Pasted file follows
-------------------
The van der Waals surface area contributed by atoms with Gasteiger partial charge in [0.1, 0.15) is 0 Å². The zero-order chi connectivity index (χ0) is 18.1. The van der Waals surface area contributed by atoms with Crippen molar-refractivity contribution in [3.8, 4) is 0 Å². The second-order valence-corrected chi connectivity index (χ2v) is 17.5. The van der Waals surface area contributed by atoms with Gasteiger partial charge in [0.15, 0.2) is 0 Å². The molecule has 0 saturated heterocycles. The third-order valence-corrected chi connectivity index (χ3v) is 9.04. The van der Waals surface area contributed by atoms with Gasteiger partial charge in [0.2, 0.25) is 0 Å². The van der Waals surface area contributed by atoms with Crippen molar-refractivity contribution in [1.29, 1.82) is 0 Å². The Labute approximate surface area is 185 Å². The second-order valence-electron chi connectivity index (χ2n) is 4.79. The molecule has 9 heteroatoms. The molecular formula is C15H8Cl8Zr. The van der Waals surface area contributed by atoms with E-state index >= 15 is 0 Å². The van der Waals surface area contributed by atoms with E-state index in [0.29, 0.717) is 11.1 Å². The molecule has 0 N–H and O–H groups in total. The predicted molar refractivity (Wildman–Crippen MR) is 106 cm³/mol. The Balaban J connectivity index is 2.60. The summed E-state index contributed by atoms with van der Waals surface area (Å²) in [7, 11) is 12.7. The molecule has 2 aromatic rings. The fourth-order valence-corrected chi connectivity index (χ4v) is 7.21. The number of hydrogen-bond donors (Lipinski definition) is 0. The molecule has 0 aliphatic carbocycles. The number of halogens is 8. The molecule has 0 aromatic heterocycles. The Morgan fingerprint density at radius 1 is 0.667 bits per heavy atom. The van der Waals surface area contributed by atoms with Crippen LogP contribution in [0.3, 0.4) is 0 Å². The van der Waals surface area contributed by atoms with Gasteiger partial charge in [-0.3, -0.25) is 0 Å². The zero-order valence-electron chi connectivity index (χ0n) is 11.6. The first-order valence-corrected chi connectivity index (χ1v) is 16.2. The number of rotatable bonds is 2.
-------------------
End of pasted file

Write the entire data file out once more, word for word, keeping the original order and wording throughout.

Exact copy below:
The van der Waals surface area contributed by atoms with Gasteiger partial charge in [0.1, 0.15) is 0 Å². The zero-order chi connectivity index (χ0) is 18.1. The van der Waals surface area contributed by atoms with Crippen molar-refractivity contribution in [3.8, 4) is 0 Å². The second-order valence-corrected chi connectivity index (χ2v) is 17.5. The van der Waals surface area contributed by atoms with Gasteiger partial charge in [0.15, 0.2) is 0 Å². The molecule has 0 saturated heterocycles. The third-order valence-corrected chi connectivity index (χ3v) is 9.04. The van der Waals surface area contributed by atoms with Gasteiger partial charge in [0.2, 0.25) is 0 Å². The van der Waals surface area contributed by atoms with Crippen molar-refractivity contribution in [1.29, 1.82) is 0 Å². The Labute approximate surface area is 185 Å². The second-order valence-electron chi connectivity index (χ2n) is 4.79. The molecule has 9 heteroatoms. The molecular formula is C15H8Cl8Zr. The van der Waals surface area contributed by atoms with E-state index >= 15 is 0 Å². The van der Waals surface area contributed by atoms with E-state index in [0.29, 0.717) is 11.1 Å². The molecule has 0 N–H and O–H groups in total. The predicted molar refractivity (Wildman–Crippen MR) is 106 cm³/mol. The Balaban J connectivity index is 2.60. The summed E-state index contributed by atoms with van der Waals surface area (Å²) in [7, 11) is 12.7. The molecule has 2 aromatic rings. The fourth-order valence-corrected chi connectivity index (χ4v) is 7.21. The number of hydrogen-bond donors (Lipinski definition) is 0. The molecule has 0 aliphatic carbocycles. The number of halogens is 8. The molecule has 0 aromatic heterocycles. The Morgan fingerprint density at radius 1 is 0.667 bits per heavy atom. The van der Waals surface area contributed by atoms with Crippen LogP contribution in [0.3, 0.4) is 0 Å². The van der Waals surface area contributed by atoms with Gasteiger partial charge in [-0.3, -0.25) is 0 Å². The zero-order valence-electron chi connectivity index (χ0n) is 11.6. The first-order valence-corrected chi connectivity index (χ1v) is 16.2. The number of rotatable bonds is 2.